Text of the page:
IDEAS home Printed from https://ideas.repec.org/
MyIDEAS: Login to save this paper

Might a Securities Transactions Tax Mitigate Excess Volatility?: Some Evidence From the Literature

  • Markus Haberer

    ()

    (Department of Economics, University of Konstanz)

Registered author(s):

    International financial markets are said to be excessively volatile due to destabilizing speculation and excessive market volume. Transactions taxes might help. From studying the literature we conclude that there must be an optimal market liquidity, which minimizes excess volatility. There are two effects when imposing a transactions tax. Both reduce excess volatility in highly speculative markets when tax rates are small. The total tax effect then is unambiguous. However, in illiquid markets the tax might raise volatility.

    If you experience problems downloading a file, check if you have the proper application to view it first. In case of further problems read the IDEAS help page. Note that these files are not on the IDEAS site. Please be patient as the files may be large.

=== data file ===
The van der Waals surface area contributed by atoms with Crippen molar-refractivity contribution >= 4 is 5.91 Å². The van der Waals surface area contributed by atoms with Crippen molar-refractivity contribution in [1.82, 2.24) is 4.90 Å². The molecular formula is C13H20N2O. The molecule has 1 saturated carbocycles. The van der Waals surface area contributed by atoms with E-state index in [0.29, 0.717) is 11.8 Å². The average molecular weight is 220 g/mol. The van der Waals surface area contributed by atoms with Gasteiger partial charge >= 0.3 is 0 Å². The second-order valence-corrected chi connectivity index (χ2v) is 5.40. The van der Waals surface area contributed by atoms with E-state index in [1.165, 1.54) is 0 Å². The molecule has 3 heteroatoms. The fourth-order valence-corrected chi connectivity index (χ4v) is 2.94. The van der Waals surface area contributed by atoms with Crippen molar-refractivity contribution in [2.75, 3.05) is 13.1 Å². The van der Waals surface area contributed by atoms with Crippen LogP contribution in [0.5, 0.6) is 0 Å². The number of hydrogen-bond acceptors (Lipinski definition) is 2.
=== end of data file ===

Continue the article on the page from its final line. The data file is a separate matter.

File URL: http://cofe.uni-konstanz.de/Papers/dp04_06.pdf
    Download Restriction: no

    Paper provided by Center of Finance and Econometrics, University of Konstanz in its series CoFE Discussion Paper with number 04-06.

    as
    in new window

    Length: 32 pages
    Date of creation: Sep 2004
    Date of revision:
    Handle: RePEc:knz:cofedp:0406
    Contact details of provider: Postal:
    Fach D 147, D-78457 Konstanz

    Phone: +49-7531-88-2204
    Fax: +49-7531-88-4450
    Web page: http://cofe.uni-konstanz.de

    More information through EDIRC

    Order Information: Web: http://cofe.uni-konstanz.de Email:


    References listed on IDEAS
    Please report citation or reference errors to , or , if you are the registered author of the cited work, log in to your RePEc Author Service profile, click on "citations" and make appropriate adjustments.:

    as in new window
    1. Tim Bollerslev, 1986. "Generalized autoregressive conditional heteroskedasticity," EERI Research Paper Series EERI RP 1986/01, Economics and Econometrics Research Institute (EERI), Brussels.
    2. De Long, J Bradford & Andrei Shleifer & Lawrence H. Summers & Robert J. Waldmann, 1990. "Noise Trader Risk in Financial Markets," Journal of Political Economy, University of Chicago Press, vol. 98(4), pages 703-38, August.